# Tag Info

100

No you are not required to follow up in comments. At the same time I feel it is not unexpected and rather normal that an asker tries to engage somebody that answered in case something is open. I feel it is strange to get upset about this, doubly so given the sketchy nature of your answer. If you do not want to further engage, say so clearly and neutrally ...

86

I am the user who copied your answer Manx. My original post did not answer the OP’s question, so I edited it to yours. I apologise for copying your answer without mentioning you. I have edited my answer to give credit to you for the original post, and I have recently visited this page for advice on how, and when to edit an incorrect answer. In retrospect, ...

60

I know for a fact that reputation does not reflect infallibility. As a general rule of politeness, when I see something that seems questionable, I ignore the reputation of the author and address them with respect. It is nothing more than the same that I would expect from someone else when I make a mistake. The comments suggesting phrases like "Perhaps I am ...

58

Yes, I do on occasion sit and wait for questions I can answer, although usually I will have on some background tv or news. I don't just intently stare at the screen hitting the refresh button every 5 seconds :) Here are some reasons why (for reference, I am starting grad school this fall): 1.) this gives me a chance to work on my teaching and exposition ...

54

Strictly speaking, to provide an answer to a question with bad formatting / lack of context does not break any rule. If you suggested such user to improve his/her question you did the right thing. The same applies to the downvote / closing vote, if you thought that was the right course of action. But. We all like MSE to be populated by good questions and ...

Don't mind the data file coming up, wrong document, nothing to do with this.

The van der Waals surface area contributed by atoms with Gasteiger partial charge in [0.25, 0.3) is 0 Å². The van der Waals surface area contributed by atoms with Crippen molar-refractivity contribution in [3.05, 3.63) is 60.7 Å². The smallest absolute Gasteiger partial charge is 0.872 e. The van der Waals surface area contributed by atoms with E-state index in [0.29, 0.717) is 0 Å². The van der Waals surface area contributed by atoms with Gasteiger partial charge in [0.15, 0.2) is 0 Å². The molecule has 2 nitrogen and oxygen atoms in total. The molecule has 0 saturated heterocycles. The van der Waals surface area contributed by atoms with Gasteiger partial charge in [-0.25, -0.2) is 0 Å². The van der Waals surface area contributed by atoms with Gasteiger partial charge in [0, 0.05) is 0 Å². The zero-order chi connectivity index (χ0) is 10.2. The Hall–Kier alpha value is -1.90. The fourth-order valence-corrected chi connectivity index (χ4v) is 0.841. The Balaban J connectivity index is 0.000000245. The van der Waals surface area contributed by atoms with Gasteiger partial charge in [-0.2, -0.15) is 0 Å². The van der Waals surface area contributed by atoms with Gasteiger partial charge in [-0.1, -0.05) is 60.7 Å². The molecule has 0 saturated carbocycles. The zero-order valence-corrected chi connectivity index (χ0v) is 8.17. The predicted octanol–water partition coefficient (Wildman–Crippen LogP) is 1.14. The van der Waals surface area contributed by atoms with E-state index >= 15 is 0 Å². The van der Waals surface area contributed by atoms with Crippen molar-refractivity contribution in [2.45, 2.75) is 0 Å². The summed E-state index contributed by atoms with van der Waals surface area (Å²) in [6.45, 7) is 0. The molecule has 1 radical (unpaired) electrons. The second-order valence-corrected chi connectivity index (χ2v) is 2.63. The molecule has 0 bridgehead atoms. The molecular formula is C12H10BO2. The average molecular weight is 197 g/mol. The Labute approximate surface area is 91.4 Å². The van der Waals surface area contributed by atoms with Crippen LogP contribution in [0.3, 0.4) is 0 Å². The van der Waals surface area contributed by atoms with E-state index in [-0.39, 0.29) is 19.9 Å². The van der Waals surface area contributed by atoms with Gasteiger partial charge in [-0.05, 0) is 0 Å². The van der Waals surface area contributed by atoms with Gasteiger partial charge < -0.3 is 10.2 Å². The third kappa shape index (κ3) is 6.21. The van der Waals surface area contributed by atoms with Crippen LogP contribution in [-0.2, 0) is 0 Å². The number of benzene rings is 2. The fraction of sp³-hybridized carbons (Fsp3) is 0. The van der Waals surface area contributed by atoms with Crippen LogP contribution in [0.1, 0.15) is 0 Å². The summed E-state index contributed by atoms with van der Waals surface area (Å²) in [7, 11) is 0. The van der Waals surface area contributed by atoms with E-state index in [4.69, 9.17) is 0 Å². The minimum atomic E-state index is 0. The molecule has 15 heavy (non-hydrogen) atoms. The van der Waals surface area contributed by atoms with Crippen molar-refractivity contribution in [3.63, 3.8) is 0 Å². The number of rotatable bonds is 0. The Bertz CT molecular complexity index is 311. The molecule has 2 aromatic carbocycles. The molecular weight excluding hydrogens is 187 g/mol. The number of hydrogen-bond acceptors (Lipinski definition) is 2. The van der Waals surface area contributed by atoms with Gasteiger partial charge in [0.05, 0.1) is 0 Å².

51

One thing to consider is that it is rather reasonable to only vote for answers where one is actually confident that they are correct. For for more complicated answer the pool of potential voters is thus smaller, and this goes a long way to explain the phenomenon. The experience you describe is shared by many. Yes, in some sense it is not fair, but it is also ...

50

An answer with $0$ votes does not hurt your reputation. If it is a good answer, it helps the site and someone may discover that it is a good answer and upvote it in the future. If it is a good answer, leave it.

49

Please do not post joke answers in response to joke questions. My reasoning has three parts (the first two are SE specific and are linked, while the other is common internet protocol): Joke Questions are not on-topic for the site. Joke questions do not add anything to the site. Thus, they should be deleted: What are the criteria for deletion? For ...

45

N‌‌‌‌‌‌‌‌‌‌‌‌‌‌‌‌‌‌‌‌‌‌‌‌‌‌‌‌‌‌‌‌‌‌‌‌‌‌‌‌‌‌‌‌‌‌‌‌‌‌‌‌‌‌o.

44

While I agree with quid's1 answer, let me add a point I consider very important: You do volunteer work when you answer questions, and you are entitled to do it on your own terms. If you think a conversation is going in an unwanted direction, you can leave it. It is polite to tell the other party as much, but I would not consider you obliged to do anything. ...

43

Gerry Myerson's reply is factually correct, and I do not want to dispute it, only add to it: The goal of the site is to have a repository of clear, complete, and correct answers. Those answers will last a long time and readers will continue to extract value from them far into the future. If some people are annoyed in the process of developing the archive, ...

42

If I am working on an answer, and I see the "New Answer" display, I keep working until my answer is done and then submit it. If the new answer is correct, and especially if it is similar to mine, I upvote it. I never remove an answer of mine just because it is similar to another, and I see nothing wrong in similar answers if they were derived independently....

41

Sometimes the question explicitly only asks for hints. Rather more often, a hint will actually be more useful to the asker. This is often the case for "homework" questions (when they deserve to be answered at all). With many exercise-type questions, nobody (including the problem setter) actually cares about the answer, but the point of the exercise is to ...

40